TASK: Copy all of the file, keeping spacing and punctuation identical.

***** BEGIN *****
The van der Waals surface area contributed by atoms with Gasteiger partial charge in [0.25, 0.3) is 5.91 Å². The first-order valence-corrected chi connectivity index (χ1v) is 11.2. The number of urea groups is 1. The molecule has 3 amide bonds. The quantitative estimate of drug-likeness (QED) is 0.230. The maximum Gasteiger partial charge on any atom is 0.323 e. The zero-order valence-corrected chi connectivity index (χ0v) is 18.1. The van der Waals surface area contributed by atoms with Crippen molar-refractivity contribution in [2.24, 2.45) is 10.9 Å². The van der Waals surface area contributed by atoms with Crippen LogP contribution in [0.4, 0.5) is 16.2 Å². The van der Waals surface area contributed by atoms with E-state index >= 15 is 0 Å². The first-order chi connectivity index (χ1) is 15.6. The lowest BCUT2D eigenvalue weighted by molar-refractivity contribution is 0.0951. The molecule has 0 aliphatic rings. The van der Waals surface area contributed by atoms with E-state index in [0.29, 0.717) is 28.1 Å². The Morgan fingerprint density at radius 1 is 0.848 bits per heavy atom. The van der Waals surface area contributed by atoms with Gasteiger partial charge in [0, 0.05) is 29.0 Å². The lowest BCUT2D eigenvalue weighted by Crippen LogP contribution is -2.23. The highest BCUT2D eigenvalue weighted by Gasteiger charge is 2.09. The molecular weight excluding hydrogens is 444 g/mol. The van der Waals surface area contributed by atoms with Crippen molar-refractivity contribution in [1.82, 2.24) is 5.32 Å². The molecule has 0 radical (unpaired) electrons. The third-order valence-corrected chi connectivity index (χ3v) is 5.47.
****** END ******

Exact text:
The van der Waals surface area contributed by atoms with Gasteiger partial charge in [0.25, 0.3) is 5.91 Å². The first-order valence-corrected chi connectivity index (χ1v) is 11.2. The number of urea groups is 1. The molecule has 3 amide bonds. The quantitative estimate of drug-likeness (QED) is 0.230. The maximum Gasteiger partial charge on any atom is 0.323 e. The zero-order valence-corrected chi connectivity index (χ0v) is 18.1. The van der Waals surface area contributed by atoms with Crippen molar-refractivity contribution in [2.24, 2.45) is 10.9 Å². The van der Waals surface area contributed by atoms with Crippen LogP contribution in [0.4, 0.5) is 16.2 Å². The van der Waals surface area contributed by atoms with E-state index >= 15 is 0 Å². The first-order chi connectivity index (χ1) is 15.6. The lowest BCUT2D eigenvalue weighted by molar-refractivity contribution is 0.0951. The molecule has 0 aliphatic rings. The van der Waals surface area contributed by atoms with E-state index in [0.29, 0.717) is 28.1 Å². The Morgan fingerprint density at radius 1 is 0.848 bits per heavy atom. The van der Waals surface area contributed by atoms with Gasteiger partial charge in [0, 0.05) is 29.0 Å². The lowest BCUT2D eigenvalue weighted by Crippen LogP contribution is -2.23. The highest BCUT2D eigenvalue weighted by Gasteiger charge is 2.09. The molecular weight excluding hydrogens is 444 g/mol. The van der Waals surface area contributed by atoms with Crippen molar-refractivity contribution in [1.82, 2.24) is 5.32 Å². The molecule has 0 radical (unpaired) electrons. The third-order valence-corrected chi connectivity index (χ3v) is 5.47.